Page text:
If, as the Democrats charged during the recent election campaign, the Republicans in Congress created “a culture of corruption,” what shall we say about the cultural climate in Israel? When God brought the flood, it was because He “saw how corrupt the earth was.” The Hebrew word for “corruption” is “shchitah”; from the same root, we have the word “shochet,” slaughterer.
The depressing current chronicle of financial corruption in Israel grows longer day by day, as does evidence of the moral corruption we know as the arrogance of power: There’s the former public security minister and justice minister, now chair of the Knesset’s Foreign Affairs and Defense Committee, who is under indictment for fraud, bribery and perjury. There’s Israel’s president, soon, we’re told, to be indicted for sexual assault (eight women have lodged that complaint against him) as well as breach of trust, fraud and involvement in illegal wiretapping. There was, until he resigned following his indictment last August, the justice minister, charged with sexual harassment (specifically, the uninvited introduction of his tongue into the mouth of a young female soldier, a charge the minister stoutly denies).
There’s the bribery involved in the recent throwing of a soccer game. There’s a former health minister and labor and welfare minister, indicted for allegedly accepting favors worth millions of shekels from a contractor friend. And now there is the Tax Authority scandal, involving an as-yet-untold number of people, including, in particular, Prime Minister Ehud Olmert’s long-term office manager, Shula Zaken. And the prime minister himself is under active investigation on a variety of charges, some dating back to his time as Jerusalem’s mayor, others more current.
Moshe Amirav recalls that when he first met Teddy Kollek, back in 1973, the mayor said to him: “Young man, your government is full of drunkards. One day they will sober up, but it will be too late.” The gathering evidence suggests that they have not yet sobered up.
Never in Israel’s volatile history has the public held its leadership in such low regard — not when Prime Minister Levi Eshkol seemed inadequate on the eve of the Six Day War, not when Prime Minister Golda Meir was widely blamed for the close call of the Yom Kippur War. Olmert’s job approval rating stands at 22%; Defense Minister Amir Peretz wins just 11% approval.
Perhaps most astonishing, among Kadima voters — that’s the party Olmert leads — just 8.7% want Olmert to be the Kadima candidate next time around. Forty-nine want Tzipi Livni, Israel’s foreign minister, who sounds more creative and more dovish all the time. In fact — again, among Kadima voters — if the contest to be the party’s candidate for prime minister were only between Olmert and Livni, Olmert would get 24.6% of the vote, Livni 60.9%.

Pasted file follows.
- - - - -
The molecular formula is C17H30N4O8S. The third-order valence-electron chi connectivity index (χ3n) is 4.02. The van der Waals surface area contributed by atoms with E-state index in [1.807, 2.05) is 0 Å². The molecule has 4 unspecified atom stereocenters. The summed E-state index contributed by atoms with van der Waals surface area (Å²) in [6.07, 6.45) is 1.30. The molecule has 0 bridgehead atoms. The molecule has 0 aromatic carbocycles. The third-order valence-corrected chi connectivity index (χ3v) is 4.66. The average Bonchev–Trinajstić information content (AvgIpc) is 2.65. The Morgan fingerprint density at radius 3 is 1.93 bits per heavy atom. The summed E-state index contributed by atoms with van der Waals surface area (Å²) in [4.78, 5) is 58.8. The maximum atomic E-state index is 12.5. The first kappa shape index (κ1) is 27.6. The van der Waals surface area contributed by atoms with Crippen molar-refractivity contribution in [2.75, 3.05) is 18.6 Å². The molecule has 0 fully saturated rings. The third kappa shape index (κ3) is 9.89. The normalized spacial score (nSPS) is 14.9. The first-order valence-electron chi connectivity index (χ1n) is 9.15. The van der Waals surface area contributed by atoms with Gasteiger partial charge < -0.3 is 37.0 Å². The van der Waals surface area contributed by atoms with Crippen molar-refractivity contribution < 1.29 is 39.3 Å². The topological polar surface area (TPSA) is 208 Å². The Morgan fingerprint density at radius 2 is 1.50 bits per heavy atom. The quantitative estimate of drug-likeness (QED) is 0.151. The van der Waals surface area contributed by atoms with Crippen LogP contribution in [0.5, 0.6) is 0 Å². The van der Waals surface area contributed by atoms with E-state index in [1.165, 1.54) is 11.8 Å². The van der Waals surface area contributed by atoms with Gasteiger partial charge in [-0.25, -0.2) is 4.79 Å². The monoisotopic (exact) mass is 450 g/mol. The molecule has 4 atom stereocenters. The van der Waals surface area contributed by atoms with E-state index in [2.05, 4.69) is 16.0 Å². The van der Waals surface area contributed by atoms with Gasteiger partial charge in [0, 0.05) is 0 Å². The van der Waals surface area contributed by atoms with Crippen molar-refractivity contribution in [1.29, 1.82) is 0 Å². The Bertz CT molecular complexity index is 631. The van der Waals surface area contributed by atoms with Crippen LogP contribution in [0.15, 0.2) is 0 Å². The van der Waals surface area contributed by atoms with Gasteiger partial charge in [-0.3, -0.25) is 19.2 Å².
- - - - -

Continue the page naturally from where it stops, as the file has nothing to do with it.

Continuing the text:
Ultimately, neither Olmert nor Peretz will overcome the terrible taste left by the debacle of the summer war in Lebanon. There’s a growing consensus among Israelis that the war severely damaged Israel’s deterrent capacity, a solid chunk of which was based on the reputation of the Israeli military.
And all this at a time when Israel’s stock market is booming along, with a very thin slice of Israelis reaping the benefits — the income gap in Israel is scandalously close to the American gap, itself outrageously large — the social safety net has been dramatically frayed, the school system is in crisis and, of course, the peace process is stalled.
And it seems that every time Olmert takes a baby step forward — meeting with Palestinian Authority President Mahmoud Abbas, meeting with Egyptian President Hosni Mubarak — his government takes two giant steps back, in the one case announcing a new settlement in the Jordan Valley, in direct contravention not only of the road map but also of commitments made to the United States, in the second case involving a fruitless and ill-timed military attack in Ramallah, with significant civilian casualties.
I wrote, just above, “his government,” but that is not quite how it works in Israel. The most significant difference between the American presidential system and the Israeli parliamentary system is that Israel’s governments are in fact coalitions — often uneasy coalitions of several parties, each with its own ministers in the Cabinet, ministers who serve nominally at the pleasure of the prime minister but who have their own power base.
The prime minister needs the support of his coalition partners to retain his position, and those partners more or less grudgingly provide that support. In return, they get some perquisites of power — the opportunity to affect policy within the scope of their ministries and, no small thing, to dispense patronage.
Olmert, damaged goods though he be, may yet survive a full term in office because he has been politically adept, crafting a coalition of extremely unusual bedfellows that is unlikely to come unglued. The spectacle of the demagogic Avigdor Lieberman, a clever and ultimately racist bull in an earthenware shop, sitting at the same table with Yuli Tamir, the thoughtful and liberal education minister, is superficially shocking, but there is ample precedent in Israel for what elsewhere would be considered utterly anomalous.
Brobdingnag and Lilliput. Ariel Sharon was a deeply flawed giant; today’s governors and would-be governors of Israel seem like pygmies in comparison. With barely a handful of exceptions, Livni among them, they do not seem to be able to tell the difference between a weather vane and a compass. (That’s Bill Moyers’s phrase; I wish I could claim credit for it.)
All of which is why the mood in Israel these days borders on the disconsolate. The rebranding of Israel, the current gimmicky vogue to improve Israel’s image abroad, misses the point. It’s the reality at home that is the pressing challenge.